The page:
The title above refers to this article on Labourlist which is about the sell off of Royal Mail that has been criticised for not achieving ‘value of money’. I find this line of attack somewhat annoying. Labour put up a very weak opposition to privatisation at the time (because they wanted to do the same thing), so has instead now resorted to saying the privatisation was ‘botched’.
The argument that the Government’s mistakes have ‘cost’ the taxpayer millions is based on some quite dodgy thinking. It assumes that in terms of the sale price, the higher the better because the Government can then spend the proceeds, and that if it doesn’t achieve the highest possible price, it has ‘lost’ money. The Guardian has a story up today detailing what an extra £750m of ‘taxpayer’s money’ could buy. This is not how government spending works though. If the Government wants to spend an extra £750m, it can just soak up some of the private sector’s excess saving by issuing some gilts, or it can – horror of horrors – just create the additional £750m through its agent the Bank of England.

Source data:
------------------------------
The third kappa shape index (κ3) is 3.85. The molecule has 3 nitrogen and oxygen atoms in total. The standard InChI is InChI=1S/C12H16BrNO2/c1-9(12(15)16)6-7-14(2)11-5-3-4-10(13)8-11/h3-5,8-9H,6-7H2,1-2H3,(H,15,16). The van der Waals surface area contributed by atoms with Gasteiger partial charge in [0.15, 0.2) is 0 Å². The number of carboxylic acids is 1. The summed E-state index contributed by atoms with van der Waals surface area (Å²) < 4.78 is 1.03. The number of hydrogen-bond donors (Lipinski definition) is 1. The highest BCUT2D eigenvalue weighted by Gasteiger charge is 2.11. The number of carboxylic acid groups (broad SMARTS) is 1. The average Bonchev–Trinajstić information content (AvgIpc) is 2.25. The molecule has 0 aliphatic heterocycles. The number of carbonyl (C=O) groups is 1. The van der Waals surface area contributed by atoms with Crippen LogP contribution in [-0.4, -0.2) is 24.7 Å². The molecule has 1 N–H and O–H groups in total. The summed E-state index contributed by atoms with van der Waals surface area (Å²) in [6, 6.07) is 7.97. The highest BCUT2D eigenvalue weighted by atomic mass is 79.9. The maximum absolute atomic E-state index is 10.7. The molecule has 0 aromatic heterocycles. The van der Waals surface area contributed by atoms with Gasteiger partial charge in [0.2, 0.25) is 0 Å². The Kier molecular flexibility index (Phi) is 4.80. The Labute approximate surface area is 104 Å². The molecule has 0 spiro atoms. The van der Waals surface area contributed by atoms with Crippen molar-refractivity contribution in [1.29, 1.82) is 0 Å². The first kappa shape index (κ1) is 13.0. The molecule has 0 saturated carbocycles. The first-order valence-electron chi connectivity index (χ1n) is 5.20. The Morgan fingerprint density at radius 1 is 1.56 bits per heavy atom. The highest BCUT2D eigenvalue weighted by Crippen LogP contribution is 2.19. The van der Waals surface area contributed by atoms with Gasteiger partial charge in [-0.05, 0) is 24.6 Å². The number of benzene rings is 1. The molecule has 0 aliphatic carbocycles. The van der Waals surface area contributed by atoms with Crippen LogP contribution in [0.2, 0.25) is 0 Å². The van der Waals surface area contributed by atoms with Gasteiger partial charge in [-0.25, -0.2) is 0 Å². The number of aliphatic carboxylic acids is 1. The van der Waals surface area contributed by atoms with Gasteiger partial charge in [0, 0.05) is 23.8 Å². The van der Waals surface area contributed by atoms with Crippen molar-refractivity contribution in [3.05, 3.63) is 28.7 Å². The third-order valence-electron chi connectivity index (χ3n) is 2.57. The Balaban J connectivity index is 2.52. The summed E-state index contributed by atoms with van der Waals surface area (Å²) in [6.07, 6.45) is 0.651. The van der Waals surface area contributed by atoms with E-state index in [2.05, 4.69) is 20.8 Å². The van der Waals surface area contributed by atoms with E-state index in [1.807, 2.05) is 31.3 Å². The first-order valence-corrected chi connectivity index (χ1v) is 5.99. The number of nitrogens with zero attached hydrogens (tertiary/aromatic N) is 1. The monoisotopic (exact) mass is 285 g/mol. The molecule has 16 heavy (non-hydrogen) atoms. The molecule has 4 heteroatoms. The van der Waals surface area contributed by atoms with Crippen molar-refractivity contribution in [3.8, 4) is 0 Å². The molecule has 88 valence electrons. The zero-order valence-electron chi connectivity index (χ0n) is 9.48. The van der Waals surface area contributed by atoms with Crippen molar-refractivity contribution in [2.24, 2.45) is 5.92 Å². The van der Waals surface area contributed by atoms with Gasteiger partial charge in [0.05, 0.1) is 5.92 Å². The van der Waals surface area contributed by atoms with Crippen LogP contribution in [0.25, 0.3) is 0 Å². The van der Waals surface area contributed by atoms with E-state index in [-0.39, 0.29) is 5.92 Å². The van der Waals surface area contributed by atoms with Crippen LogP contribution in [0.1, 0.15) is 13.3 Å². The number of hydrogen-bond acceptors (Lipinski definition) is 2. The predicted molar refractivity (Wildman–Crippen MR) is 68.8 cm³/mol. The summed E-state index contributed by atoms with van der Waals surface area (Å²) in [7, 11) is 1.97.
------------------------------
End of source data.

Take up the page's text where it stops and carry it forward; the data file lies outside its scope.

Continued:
In a lot of ways, having made the decision to privatise Royal Mail, it would have been better if they had just given shares – for free – to each household in the UK. This would have generated some much-needed economic stimulus as people sold their shares and spent the proceeds. As it is, selling Royal Mail for less than it’s ‘worth’ doesn’t impact the Government’s ability to spend on what it wants in any way.
The argument then should be over a nationalised or privatised Royal Mail – basically, is Royal Mail better off in public or private hands? Here are a few genuine questions we need to know the answers to to know if the privatisation was/will be a success:
Will prices now be lower or higher?
Will the service be better or worse?
Will Royal Mail’s staff have better or worse pay and conditions?
Who ultimately now owns Royal Mail?
What returns are they making?
Are those returns the result of productive investment, or rent-seeking and abuse of a near monopoly?
Will any assets be sold off? Who benefits from that?
Those are some real questions. I’m sure there are plenty of others!